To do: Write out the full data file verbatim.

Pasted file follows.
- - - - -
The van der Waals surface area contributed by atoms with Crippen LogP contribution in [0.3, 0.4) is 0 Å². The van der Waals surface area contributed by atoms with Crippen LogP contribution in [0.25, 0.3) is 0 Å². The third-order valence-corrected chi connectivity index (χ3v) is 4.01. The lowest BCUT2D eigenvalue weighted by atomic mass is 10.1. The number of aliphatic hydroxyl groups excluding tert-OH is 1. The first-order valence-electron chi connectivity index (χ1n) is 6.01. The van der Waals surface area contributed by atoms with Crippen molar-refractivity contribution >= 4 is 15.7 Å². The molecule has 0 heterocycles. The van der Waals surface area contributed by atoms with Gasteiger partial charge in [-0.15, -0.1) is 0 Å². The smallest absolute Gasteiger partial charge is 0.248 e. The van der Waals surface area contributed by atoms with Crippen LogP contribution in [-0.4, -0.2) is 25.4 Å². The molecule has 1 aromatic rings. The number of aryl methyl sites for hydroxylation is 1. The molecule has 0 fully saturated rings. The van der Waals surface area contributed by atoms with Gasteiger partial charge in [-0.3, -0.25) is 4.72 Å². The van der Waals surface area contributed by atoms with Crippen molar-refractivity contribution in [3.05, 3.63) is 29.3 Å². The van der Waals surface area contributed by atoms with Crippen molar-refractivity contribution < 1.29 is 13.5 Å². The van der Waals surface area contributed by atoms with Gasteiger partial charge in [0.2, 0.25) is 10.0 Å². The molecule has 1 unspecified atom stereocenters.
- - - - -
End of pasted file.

The van der Waals surface area contributed by atoms with Crippen LogP contribution in [0.3, 0.4) is 0 Å². The van der Waals surface area contributed by atoms with Crippen LogP contribution in [0.25, 0.3) is 0 Å². The third-order valence-corrected chi connectivity index (χ3v) is 4.01. The lowest BCUT2D eigenvalue weighted by atomic mass is 10.1. The number of aliphatic hydroxyl groups excluding tert-OH is 1. The first-order valence-electron chi connectivity index (χ1n) is 6.01. The van der Waals surface area contributed by atoms with Crippen molar-refractivity contribution >= 4 is 15.7 Å². The molecule has 0 heterocycles. The van der Waals surface area contributed by atoms with Gasteiger partial charge in [-0.15, -0.1) is 0 Å². The smallest absolute Gasteiger partial charge is 0.248 e. The van der Waals surface area contributed by atoms with Crippen LogP contribution in [-0.4, -0.2) is 25.4 Å². The molecule has 1 aromatic rings. The number of aryl methyl sites for hydroxylation is 1. The molecule has 0 fully saturated rings. The van der Waals surface area contributed by atoms with Gasteiger partial charge in [-0.3, -0.25) is 4.72 Å². The van der Waals surface area contributed by atoms with Crippen molar-refractivity contribution in [3.05, 3.63) is 29.3 Å². The van der Waals surface area contributed by atoms with Crippen molar-refractivity contribution < 1.29 is 13.5 Å². The van der Waals surface area contributed by atoms with Gasteiger partial charge in [0.2, 0.25) is 10.0 Å². The molecule has 1 unspecified atom stereocenters.